More Farmlands, Less Battlefields in Times of 'Hunger Pandemic'

Apr 16 , 2022.

Earlier this year, a pandemic that ravaged the world was finally subsiding, and demand for consumer goods increased. Some dared to theorise that countries were entering the 'roaring twenties' when several did a century ago. Many agreed. However, the sanguinity did not last long. Russia’s President, Vladimir Putin, single-handedly poured cold water into any hope for meaningful recovery by invading Ukraine and ending the long-held narrative of “the end of history.”

There is no better signal to forewarn that harrowing times may be ahead than a slew of reports that came out recently on the state of the food security situation in the world. There are few as alarming as Oxfam International’s recent report. Driven by conflict, economic fallout from the pandemic and climate crisis, the aid organisation warns of a “hunger pandemic.” Over the past four months, the world has added 15pc more people living in extreme hunger, reaching 155 million. The number of people living in "famine-like condition" - the aid world's jargon to mean starvation - has grown six-fold since the pandemic began. The hunger hotspots are all in the Global South (no surprises there), most in sub-Saharan Africa and the Middle East. Ethiopia is among the worst-hit – no surprises here too.

Underlying Ethiopia’s particular situation is a report by the Global Hunger Index. It shows that the two decades since the 1990s have seen the country halve exposure to food insecurity and malnutrition. Sadly, this year does not offer similar uplifting news. World Vision discovered a 50pc loss in crop productivity due to drought. The Global Hunger Index warns there will be 40pc more people in need of food assistance than in 2021, the peak of COVID-19. Three-fourths of Ethiopian households are also unable to afford a nutritious diet.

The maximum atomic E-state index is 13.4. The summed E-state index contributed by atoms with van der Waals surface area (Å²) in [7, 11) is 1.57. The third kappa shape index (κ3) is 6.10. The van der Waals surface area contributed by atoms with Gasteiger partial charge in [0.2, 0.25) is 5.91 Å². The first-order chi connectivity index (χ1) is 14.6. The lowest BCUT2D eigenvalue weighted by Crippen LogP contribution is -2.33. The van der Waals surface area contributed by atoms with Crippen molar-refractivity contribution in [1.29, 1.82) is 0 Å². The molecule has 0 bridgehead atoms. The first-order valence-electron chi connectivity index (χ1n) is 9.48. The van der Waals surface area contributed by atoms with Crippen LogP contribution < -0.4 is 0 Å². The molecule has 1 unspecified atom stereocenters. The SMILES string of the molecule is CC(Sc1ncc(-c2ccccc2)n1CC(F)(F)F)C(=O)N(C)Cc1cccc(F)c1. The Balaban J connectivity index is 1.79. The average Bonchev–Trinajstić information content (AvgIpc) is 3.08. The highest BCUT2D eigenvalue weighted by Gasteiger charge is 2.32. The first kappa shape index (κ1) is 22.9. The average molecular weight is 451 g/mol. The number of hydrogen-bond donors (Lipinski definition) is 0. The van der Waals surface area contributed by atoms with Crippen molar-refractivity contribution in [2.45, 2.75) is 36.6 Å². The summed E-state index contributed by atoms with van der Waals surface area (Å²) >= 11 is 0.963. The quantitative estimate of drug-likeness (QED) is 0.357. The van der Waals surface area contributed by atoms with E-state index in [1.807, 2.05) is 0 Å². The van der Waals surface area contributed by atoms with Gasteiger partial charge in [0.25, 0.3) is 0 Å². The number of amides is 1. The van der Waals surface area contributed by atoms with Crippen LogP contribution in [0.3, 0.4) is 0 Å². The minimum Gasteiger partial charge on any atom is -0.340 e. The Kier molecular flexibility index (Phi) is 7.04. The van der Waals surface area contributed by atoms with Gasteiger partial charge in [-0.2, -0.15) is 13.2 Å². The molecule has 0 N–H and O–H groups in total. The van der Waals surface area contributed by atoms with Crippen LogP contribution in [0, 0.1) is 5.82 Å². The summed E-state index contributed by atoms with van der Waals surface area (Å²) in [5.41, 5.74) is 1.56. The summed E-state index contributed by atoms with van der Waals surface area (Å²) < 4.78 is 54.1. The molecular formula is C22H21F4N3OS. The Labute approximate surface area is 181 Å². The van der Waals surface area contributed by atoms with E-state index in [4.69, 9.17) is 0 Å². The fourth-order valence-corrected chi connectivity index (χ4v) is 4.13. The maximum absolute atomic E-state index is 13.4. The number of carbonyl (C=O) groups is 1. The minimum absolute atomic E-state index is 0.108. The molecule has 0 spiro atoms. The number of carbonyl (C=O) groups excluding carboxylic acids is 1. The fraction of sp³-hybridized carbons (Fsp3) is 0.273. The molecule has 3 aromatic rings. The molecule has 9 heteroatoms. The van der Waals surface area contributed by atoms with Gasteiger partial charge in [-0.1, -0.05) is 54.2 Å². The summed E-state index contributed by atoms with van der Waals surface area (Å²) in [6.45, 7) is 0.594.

The reasons for the rising hunger crisis are no secret. The most obvious is the civil war, an act of military misadventure by political elites inebriated with grievances, arrogance, and mutually reinforcing insecurities. Outside of causalities and the destruction of property, millions of people are left to starve, and thousands  to perish. The hungry have political, social and religious leaders to blame for this unforgivable situation.

A conflict-induced hunger crisis would have been bad enough even in a good year. But the convergence of bad luck over the past two years affecting low-income countries such as Ethiopia is unprecedented. The pandemic has not killed as many at home, at least according to official figures. But it has battered the economy, wiping out tourism and service export (aviation industry) revenues, and later inducing a global shipping crisis, tightening fiscal space against social welfare support.

The bad luck does not end there. Ethiopia has also suffered from flooding and a desert locust invasion. It is currently undergoing a severe drought in the south and eastern parts of the country, where 68,000 cattle were lost. The Russian invasion of Ukraine is proving to be the crisis that breaks the camel’s back, sending commodity prices soaring globally.

Neither of these Eurasian countries is critical to the world economy in terms of GDP, especially Ukraine. But they punch above their weight when it comes to some of the most basic food items. Both cannot export in any meaningful way now, one because of the ongoing war, the other sanctions. The price is being paid severely by the poorest countries, including Ethiopia.

Since the FAO began reporting, global wheat prices have been the highest. The same goes for cooking oil, which is 23pc costlier since last month, and fertiliser, all at new record highs. Together, global food prices rose 12.6pc month-on-month in March, reaching the highest level ever reported by the FAO since it introduced the Food Price Index.

The higher prices are most concerning for countries already under stress, including from “conflict, natural disasters, economic conditions or, as it is often the case, some combinations of those,” according to the FAO. Ethiopia fits this bill.